"I do not support bankruptcy, certainly as the first, second, or third options," Stabenow said. "I am still very concerned, because… there are 600,000 retirees whose pensions, by the way, would become a federal liability in the worst case scenario in a bankruptcy."
"There are tens of billions of dollars, I've heard upwards of $80 billion in federal requirements, federal dollars that would be needed potentially, if they went into bankruptcy," she continued. It certainly is not my first option. And I know that it's not the first option of the administration."
But Sen. Bob Corker, R-Tennessee, also appearing on CNN's State of the Union, said bankruptcy is a possibility for the beleaguered auto companies.
"I do disagree with the government just coming in and taking over a company like this. I think that was heavy-handed," Corker said in reference to the administration's request last week that former GM CEO Rick Wagoner resign his post. "I think that is something that we'll look back on in several years and be very concerned about but I hope they are successful."
In an interview that appeared on CNN's State of The Union earlier Sunday, GM's new CEO Fritz Henderson suggested bankruptcy remains a possibility for his struggling company.
"[Bankruptcy] may very well be the best solution for the company," he said.
WASHINGTON (CNN) - Newly-minted General Motors CEO Fritz Henderson told CNN's John King that all options are in play as the beleaguered company struggles to steer clear of bankruptcy court.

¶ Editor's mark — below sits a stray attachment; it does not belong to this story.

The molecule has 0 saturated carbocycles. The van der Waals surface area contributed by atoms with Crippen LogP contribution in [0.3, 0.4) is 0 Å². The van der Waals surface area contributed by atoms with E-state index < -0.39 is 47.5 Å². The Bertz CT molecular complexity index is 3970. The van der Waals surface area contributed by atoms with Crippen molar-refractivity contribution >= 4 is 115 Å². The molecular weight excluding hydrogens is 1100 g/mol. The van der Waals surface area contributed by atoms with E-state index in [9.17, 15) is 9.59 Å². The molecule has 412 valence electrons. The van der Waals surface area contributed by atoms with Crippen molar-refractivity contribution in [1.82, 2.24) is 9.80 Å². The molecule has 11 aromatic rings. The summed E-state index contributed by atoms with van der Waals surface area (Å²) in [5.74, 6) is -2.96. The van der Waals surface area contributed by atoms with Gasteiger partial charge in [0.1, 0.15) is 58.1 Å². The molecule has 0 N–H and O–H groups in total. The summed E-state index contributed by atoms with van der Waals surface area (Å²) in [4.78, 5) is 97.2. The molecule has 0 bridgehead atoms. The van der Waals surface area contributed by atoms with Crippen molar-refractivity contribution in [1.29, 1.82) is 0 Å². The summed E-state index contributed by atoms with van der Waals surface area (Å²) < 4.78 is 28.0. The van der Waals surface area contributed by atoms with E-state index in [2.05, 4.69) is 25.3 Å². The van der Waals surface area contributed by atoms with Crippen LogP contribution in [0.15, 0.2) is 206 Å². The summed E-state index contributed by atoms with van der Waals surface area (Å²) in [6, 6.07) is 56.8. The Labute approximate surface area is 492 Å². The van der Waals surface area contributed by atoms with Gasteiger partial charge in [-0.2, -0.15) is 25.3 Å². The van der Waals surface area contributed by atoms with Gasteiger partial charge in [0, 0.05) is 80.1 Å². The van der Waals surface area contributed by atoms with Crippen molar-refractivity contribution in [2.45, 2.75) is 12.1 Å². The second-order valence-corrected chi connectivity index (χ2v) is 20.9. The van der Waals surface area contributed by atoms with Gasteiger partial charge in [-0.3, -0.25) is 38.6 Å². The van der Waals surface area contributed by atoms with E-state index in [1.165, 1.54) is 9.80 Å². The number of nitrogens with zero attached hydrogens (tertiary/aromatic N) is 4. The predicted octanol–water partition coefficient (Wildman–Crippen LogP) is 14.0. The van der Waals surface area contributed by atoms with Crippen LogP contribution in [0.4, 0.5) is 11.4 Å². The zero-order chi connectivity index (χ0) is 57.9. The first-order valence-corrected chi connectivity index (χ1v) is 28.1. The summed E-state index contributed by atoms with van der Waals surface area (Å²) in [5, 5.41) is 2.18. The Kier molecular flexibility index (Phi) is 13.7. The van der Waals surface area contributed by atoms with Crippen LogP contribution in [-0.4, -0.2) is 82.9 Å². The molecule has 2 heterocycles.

"As I look at the situation today, the company still needs to pull together our people, our suppliers, our dealers, management executives, everyone, bondholders, retirees ... We need to go further," he said in an interview on CNN's State of the Union Sunday. "And I think at this point it would be inappropriate for me to try to guess what that [course of action] might be.
"I just know this, if the conclusion is you've got to go deeper and you've got to go faster, you can't really afford to take anything off the table."
The federal government has loaned $13.4 billion to GM and $4 billion to fellow struggling automaker Chrysler. Last week, President Obama gave failing grades to both companies for their turnaround efforts, and said GM had 60 days to prove it can "restructure in a way that would justify an investment of additional taxpayer dollars."
"I trust that we're going to get this job done. I have to understand that the taxpayer - you know, the president's job and the task force's job is to look after the taxpayer. We need to respect that," Henderson said.